The Marigold Effect
The Marigold Effect is a well-known concept within the teaching world; many different places can explain what these bright, oddly-scented flowers have to do with teaching, but the most recent one I've read came from the Cult of Pedagogy blog (see citation below). A brief explanation is this: marigolds are companion plants which, when planted near another plant, help that plant to grow and flourish.
Another culture values the marigold as well. Ancient Aztec legend holds the marigold as a sign that souls successfully made the difficult journey to the afterlife. Marigolds offer reassurance and guidance between worlds.
In our professional lives it is essential that we surround ourselves with the resources we need to grow, and the human component of that is most vital of all. A great coworker will tell you the rules between the lines, procedure not on paper. They'll tell you how to get something you need; they'll listen to you on your tough days, and offer encouragement in the right way, at the right time. They have the experience communicating with superiors, and accompany you on your professional journey.
They are your marigolds. Not only do we have them, but we are marigolds, too.
My favorite part about all of this is that the only requirement to becoming a marigold - wherever you are - is simply to choose to be one. It won't happen right away, and that's OK; after all, each of our stories has a different beginning. But surround yourself with marigolds on your journey, knowing that they may come in many different forms!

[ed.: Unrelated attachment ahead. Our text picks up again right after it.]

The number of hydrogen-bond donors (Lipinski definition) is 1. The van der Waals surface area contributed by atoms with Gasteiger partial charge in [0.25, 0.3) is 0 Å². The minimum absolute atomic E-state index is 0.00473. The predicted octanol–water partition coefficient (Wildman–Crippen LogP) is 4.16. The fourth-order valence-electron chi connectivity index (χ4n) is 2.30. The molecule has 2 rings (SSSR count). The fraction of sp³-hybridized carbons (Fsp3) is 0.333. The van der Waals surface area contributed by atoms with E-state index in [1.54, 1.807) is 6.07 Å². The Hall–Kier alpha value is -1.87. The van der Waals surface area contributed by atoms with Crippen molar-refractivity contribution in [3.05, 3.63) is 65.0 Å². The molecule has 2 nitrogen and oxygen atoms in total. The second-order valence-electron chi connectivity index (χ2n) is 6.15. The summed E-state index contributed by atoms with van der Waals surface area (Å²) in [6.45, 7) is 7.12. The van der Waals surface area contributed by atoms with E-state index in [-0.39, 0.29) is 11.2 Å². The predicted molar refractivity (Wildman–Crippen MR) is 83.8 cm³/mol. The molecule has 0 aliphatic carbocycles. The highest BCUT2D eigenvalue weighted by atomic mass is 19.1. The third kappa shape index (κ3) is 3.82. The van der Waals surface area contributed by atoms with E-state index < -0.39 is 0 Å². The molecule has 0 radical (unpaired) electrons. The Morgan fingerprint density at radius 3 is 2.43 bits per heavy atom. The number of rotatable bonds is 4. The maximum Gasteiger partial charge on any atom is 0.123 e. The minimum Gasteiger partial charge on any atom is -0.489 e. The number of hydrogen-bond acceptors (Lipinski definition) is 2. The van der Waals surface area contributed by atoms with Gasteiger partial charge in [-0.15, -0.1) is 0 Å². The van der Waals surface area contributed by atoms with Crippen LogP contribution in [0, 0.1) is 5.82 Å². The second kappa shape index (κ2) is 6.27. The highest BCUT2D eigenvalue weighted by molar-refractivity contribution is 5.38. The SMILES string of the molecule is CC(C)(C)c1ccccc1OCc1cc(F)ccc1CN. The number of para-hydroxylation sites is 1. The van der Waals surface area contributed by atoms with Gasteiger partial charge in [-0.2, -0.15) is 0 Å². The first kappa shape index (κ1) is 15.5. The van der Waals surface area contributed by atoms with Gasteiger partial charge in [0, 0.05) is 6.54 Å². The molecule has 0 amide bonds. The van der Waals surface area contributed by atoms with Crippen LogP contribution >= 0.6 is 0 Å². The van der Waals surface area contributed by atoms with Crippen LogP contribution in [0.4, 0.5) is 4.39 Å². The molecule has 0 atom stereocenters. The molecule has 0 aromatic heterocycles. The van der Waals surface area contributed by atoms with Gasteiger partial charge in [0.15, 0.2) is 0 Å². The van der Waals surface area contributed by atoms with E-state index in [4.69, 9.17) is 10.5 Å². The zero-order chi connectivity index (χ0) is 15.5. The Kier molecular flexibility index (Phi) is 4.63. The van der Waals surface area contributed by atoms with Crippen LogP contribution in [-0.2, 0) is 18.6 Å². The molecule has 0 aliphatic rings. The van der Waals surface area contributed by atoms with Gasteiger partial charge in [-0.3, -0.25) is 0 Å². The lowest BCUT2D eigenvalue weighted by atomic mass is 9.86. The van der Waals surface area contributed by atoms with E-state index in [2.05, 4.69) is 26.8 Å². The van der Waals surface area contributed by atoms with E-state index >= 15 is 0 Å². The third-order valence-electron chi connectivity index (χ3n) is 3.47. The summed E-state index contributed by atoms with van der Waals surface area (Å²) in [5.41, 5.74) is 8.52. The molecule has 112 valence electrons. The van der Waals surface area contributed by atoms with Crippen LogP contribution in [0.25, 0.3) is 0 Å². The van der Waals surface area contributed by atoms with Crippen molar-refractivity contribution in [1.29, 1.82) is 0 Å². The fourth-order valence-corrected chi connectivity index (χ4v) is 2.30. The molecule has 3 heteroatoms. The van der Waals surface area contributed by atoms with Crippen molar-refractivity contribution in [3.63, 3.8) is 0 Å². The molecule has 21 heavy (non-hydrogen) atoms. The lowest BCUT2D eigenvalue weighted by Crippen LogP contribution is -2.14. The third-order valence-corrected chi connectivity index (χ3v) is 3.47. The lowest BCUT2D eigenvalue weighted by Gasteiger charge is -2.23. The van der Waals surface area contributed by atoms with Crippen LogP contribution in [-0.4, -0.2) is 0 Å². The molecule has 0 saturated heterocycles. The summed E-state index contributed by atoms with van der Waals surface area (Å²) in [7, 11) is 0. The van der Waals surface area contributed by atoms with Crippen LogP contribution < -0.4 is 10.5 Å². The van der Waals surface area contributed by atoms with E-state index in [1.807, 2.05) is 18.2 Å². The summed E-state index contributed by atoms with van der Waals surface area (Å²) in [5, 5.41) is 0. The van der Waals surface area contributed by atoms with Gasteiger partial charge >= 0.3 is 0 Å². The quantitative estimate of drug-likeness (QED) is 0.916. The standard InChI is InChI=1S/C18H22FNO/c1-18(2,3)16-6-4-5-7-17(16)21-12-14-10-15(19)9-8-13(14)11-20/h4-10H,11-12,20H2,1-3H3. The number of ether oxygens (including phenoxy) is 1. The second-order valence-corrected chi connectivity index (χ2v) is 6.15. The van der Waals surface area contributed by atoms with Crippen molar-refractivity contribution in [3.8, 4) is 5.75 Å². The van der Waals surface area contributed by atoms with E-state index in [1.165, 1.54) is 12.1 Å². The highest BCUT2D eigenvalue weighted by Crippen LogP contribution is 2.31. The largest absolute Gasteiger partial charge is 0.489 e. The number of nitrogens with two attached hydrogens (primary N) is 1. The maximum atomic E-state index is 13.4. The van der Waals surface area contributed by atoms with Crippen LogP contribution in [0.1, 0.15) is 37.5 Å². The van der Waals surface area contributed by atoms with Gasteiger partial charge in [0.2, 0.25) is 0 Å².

--I've found marigolds in the night janitors, who befriended a first-year teacher and kept her teaching.
--I've found marigolds in the kitchen staff and school nurse as they strive to keep us nourished and healthy.
--I've found seedling marigolds in the students who don't realize how well-timed their genuine compliment or spark of humor is.
--I've found marigolds in fellow teachers who've banded together over a shared love for puns.
--I've thrived with the help of marigolds who offer a listening ear, to care for kiddos when daycare closes early, or manpower for a home project.
--I've found marigolds in admin who listen to my crazy ideas...and jump on board to help realize them.
Your marigolds can be anyone, anywhere; in turn, you could be someone's marigold, too.
Gonzalez, Jennifer. “Find Your Marigold: The One Essential Rule for New Teachers.” Cult of Pedagogy, Cult of Pedagogy, 12 Oct. 2017, www.cultofpedagogy.com/m
-Angie Trowbridge, High School Spanish Teacher